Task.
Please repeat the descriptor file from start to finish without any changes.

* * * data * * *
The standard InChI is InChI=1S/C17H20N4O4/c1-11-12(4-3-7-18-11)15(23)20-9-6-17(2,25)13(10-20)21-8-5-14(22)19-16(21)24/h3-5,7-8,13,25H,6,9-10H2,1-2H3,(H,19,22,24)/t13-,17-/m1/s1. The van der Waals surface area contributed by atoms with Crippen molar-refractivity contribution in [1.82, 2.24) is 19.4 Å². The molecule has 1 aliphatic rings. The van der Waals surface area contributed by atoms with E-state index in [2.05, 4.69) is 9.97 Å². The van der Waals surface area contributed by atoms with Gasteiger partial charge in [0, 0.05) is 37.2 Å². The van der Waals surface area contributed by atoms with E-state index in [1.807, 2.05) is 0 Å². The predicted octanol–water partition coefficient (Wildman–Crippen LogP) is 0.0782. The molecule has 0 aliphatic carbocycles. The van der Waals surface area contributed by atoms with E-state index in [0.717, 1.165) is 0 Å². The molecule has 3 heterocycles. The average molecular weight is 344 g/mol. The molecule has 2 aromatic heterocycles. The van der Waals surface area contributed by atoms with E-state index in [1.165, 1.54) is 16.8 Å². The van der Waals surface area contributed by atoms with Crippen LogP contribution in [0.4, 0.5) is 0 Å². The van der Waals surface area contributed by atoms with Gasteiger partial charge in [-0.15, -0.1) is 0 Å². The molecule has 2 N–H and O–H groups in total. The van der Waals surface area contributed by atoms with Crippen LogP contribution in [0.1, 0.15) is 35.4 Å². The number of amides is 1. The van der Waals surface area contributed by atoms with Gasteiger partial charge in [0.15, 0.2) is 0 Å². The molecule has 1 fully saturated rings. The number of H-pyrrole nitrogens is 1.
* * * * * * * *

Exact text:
The standard InChI is InChI=1S/C17H20N4O4/c1-11-12(4-3-7-18-11)15(23)20-9-6-17(2,25)13(10-20)21-8-5-14(22)19-16(21)24/h3-5,7-8,13,25H,6,9-10H2,1-2H3,(H,19,22,24)/t13-,17-/m1/s1. The van der Waals surface area contributed by atoms with Crippen molar-refractivity contribution in [1.82, 2.24) is 19.4 Å². The molecule has 1 aliphatic rings. The van der Waals surface area contributed by atoms with E-state index in [2.05, 4.69) is 9.97 Å². The van der Waals surface area contributed by atoms with Gasteiger partial charge in [0, 0.05) is 37.2 Å². The van der Waals surface area contributed by atoms with E-state index in [1.807, 2.05) is 0 Å². The predicted octanol–water partition coefficient (Wildman–Crippen LogP) is 0.0782. The molecule has 0 aliphatic carbocycles. The van der Waals surface area contributed by atoms with E-state index in [0.717, 1.165) is 0 Å². The molecule has 3 heterocycles. The average molecular weight is 344 g/mol. The molecule has 2 aromatic heterocycles. The van der Waals surface area contributed by atoms with E-state index in [1.165, 1.54) is 16.8 Å². The van der Waals surface area contributed by atoms with Crippen LogP contribution in [0.4, 0.5) is 0 Å². The van der Waals surface area contributed by atoms with Gasteiger partial charge in [-0.15, -0.1) is 0 Å². The molecule has 2 N–H and O–H groups in total. The van der Waals surface area contributed by atoms with Crippen LogP contribution in [0.1, 0.15) is 35.4 Å². The number of amides is 1. The van der Waals surface area contributed by atoms with Gasteiger partial charge in [0.15, 0.2) is 0 Å². The molecule has 1 fully saturated rings. The number of H-pyrrole nitrogens is 1.